asset, liability, equity, income and expense) that must be fully understood in order to classify an account correctly.

A business will most often have more than one asset account. An essential asset account in any business is the businesses bank account (see: "Accounts pertaining to the five accounting elements" below for more examples) The same applies to liability accounts i.e. if I have borrowed money from two sources (called creditors or payables), then I must open two accounts to represent this present liability, called 'Creditor/Payable A' and 'Creditor/Payable B'. In this manner I may have multiple, different accounts.

However all these accounts are all classified as one of the five types of accounts, therefore my entire business can be described in terms of its assets, expenses, liabilities, income and equity/capital (see extended accounting equation). This is the extent of "my" business in relation to accounts, regardless of

the business' practices (the business may be a retail franchise, furniture shop, restaurant etc

...

). With

respect to my business, each of the five accounting elements will have a monetary value, and this can be

used to assess the financial position of my business at any time (my success, failure, or any other attributes that I might need to know).

Traditionally, transactions are recorded in two separate columns of numbers (known as a ledger or "T- account"): debit transactions in the left hand column and credit transactions in the right hand column. Keeping the debits and credits in separate columns allows each column to be recorded and totalled

independently. Accounts within the general ledger are known colloquially as "T-accounts" due to the "T" shape that the table resembles. Each column of a ledger account lists transactions affecting that account.

[edit] Terminology

independently . Accounts within the general ledger are known colloquially as "T-accounts" due to the "T"[ edit ] Terminology This section may require copy-editing . The words debit and credit are both used differently depending on whether they are used in an accounting sense, or non-accounting sense. In a non-accounting sense, according to knol , a "debit" is:  a written note on bank account or another financial record of a sum of money owed or spent, or  a sum of money taken from a bank account. In a non-accounting sense, according to wordnet , "credit" is  money available for a client to borrow. Thus, in a non-accounting sense, "credit" is money that a creditor makes available to a client to borrow. However, "credit" in this sense is not an accounting term, although this word comes up regularly in business and therefore accounting. In the academic field of accounting (bookkeeping), such dictionary definitions are misleading and the words "debit" and "credit" as used in accounting have little connection with the layman's understanding of "debit" and "credit". This may seem confusing at first, but one will find when studying accounting that "debit" and "credit" are essential for the double-entry system of bookkeeping. When recording numbers in accounting, a debit value is placed on the left side of a ledger for a debited account and a credit value is placed on the right side of a ledger for a credited account. A debit or a credit either increases or decreases the total balance in each account, depending on what kind of accounts they are. Each transaction (say, of value £100) is recorded by a debit entry of £100 in one account and a credit entry of £100 in another account. When people say "debits must equal credits" they do not mean that the two columns of any ledger account must be equal. If that were the case, every account would have a zero balance (no difference between the columns) which is often not the case. The rule that total debits equal the total credits applies when all accounts are totalled. More than two accounts may be affected by the same transaction. A transaction for £100 can be recorded as a £100 debit in one account and as multiple credits that total £100 in other accounts. Example : I owe creditors A and B £100 each. Thus my liability account for Creditor A has a credit balance of £100 and the same for Creditor B. I pay them off from my bank checking account, which from my point of view is an asset. I withdraw £200 from my bank account and split it to pay off the two liabilities. In my records, "Bank" is one account, "Creditor A" is another account, and "Creditor B" is a third account. The following transactions affect all three ledger accounts: " id="pdf-obj-2-12" src="pdf-obj-2-12.jpg">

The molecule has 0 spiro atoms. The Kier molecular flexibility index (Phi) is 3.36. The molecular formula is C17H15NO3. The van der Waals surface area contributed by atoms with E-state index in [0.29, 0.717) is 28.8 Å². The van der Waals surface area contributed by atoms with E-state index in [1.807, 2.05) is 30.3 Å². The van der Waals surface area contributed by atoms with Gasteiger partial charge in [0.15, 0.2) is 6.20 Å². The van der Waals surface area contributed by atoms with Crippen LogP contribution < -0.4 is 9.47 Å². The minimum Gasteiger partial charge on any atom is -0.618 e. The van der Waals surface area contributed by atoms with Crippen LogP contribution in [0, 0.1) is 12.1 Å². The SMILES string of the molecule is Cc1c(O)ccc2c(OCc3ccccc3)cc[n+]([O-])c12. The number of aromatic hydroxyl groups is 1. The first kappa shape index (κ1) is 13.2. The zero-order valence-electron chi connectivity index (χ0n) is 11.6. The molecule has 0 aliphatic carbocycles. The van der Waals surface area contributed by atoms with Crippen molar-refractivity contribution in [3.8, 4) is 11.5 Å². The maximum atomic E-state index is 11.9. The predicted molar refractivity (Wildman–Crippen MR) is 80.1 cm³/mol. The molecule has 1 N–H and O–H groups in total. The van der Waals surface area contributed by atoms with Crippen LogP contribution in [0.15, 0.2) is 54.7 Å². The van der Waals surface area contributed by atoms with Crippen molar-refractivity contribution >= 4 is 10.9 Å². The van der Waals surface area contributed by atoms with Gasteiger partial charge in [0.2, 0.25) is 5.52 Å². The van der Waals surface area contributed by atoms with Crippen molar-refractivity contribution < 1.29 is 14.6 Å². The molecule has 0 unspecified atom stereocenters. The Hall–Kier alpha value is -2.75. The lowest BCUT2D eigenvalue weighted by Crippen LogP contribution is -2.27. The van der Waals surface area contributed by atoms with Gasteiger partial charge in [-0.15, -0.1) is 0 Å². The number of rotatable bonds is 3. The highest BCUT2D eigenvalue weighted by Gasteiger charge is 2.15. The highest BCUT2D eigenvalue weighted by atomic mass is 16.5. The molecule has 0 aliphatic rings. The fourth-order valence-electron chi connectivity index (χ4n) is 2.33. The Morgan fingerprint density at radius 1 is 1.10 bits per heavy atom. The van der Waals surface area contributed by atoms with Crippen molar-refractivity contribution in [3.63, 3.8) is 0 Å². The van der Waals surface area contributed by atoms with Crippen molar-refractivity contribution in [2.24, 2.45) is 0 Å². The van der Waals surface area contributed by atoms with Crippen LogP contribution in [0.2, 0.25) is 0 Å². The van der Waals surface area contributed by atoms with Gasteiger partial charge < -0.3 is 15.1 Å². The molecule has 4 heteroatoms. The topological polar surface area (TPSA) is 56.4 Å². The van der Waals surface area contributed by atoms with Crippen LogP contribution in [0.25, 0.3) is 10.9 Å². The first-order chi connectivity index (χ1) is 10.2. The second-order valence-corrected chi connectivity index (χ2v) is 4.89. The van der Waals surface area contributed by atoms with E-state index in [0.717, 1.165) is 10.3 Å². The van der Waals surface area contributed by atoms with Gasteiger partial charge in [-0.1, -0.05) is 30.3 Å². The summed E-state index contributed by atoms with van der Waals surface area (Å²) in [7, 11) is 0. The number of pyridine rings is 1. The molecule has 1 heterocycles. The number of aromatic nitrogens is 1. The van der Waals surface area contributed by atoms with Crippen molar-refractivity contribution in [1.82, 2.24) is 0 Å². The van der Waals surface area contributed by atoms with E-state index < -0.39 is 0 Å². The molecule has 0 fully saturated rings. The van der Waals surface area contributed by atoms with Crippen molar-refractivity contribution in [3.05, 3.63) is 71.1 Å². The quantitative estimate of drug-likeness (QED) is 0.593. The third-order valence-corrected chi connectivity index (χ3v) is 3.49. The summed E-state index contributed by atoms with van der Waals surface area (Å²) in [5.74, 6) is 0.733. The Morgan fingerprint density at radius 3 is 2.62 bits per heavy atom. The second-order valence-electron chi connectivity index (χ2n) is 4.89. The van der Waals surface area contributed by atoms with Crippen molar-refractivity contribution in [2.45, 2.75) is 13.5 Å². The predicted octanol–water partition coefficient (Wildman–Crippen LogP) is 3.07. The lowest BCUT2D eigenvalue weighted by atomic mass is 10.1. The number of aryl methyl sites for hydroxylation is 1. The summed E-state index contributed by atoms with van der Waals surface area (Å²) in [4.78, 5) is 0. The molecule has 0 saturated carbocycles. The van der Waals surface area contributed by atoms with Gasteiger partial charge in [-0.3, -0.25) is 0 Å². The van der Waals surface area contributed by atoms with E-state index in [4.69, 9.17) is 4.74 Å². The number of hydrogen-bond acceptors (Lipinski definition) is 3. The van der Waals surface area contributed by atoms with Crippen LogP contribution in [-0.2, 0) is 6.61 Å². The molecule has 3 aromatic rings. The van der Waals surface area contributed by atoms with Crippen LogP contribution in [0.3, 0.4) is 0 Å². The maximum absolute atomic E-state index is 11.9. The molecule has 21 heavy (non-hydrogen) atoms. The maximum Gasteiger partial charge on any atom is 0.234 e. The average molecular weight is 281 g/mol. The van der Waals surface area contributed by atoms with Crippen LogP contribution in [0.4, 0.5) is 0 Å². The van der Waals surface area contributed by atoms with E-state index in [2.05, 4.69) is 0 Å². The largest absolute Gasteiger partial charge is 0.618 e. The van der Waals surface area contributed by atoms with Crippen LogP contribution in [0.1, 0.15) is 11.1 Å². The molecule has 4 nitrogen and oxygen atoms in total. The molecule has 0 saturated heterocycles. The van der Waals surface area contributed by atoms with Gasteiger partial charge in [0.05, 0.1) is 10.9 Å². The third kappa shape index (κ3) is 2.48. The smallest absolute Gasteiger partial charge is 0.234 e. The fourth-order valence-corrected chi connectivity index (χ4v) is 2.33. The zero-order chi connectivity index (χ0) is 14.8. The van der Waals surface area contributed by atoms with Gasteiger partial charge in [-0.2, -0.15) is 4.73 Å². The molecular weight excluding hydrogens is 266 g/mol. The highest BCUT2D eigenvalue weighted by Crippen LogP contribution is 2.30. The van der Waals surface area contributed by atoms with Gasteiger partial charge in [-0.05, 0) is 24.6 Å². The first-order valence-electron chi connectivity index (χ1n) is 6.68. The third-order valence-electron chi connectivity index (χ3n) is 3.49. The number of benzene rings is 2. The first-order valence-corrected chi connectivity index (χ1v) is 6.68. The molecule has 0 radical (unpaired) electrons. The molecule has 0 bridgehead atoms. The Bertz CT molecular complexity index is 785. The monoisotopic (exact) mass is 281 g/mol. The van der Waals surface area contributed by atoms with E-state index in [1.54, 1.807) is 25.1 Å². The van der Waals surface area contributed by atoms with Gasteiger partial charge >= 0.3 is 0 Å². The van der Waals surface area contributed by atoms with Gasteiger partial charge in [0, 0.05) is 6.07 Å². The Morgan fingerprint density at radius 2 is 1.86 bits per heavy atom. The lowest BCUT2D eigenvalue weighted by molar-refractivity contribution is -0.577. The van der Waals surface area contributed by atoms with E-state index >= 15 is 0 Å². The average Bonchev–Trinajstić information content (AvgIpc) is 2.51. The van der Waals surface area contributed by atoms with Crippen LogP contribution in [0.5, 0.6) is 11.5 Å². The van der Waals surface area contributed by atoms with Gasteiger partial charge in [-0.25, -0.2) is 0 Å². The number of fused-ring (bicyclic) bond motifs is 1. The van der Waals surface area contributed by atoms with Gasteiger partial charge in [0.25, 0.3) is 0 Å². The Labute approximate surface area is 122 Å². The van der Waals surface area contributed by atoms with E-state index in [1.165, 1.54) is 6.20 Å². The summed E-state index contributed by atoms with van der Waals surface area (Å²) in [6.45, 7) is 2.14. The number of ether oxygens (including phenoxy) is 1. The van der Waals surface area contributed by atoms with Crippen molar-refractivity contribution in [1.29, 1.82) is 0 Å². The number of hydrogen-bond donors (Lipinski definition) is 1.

This section may require copy-editing.

The words debit and credit are both used differently depending on whether they are used in an accounting sense, or non-accounting sense.

In a non-accounting sense, according to knol, [5] a "debit" is:

a written note on bank account or another financial record of a sum of money owed or spent, or

a sum of money taken from a bank account.

In a non-accounting sense, according to wordnet, [7] "credit" is

money available for a client to borrow.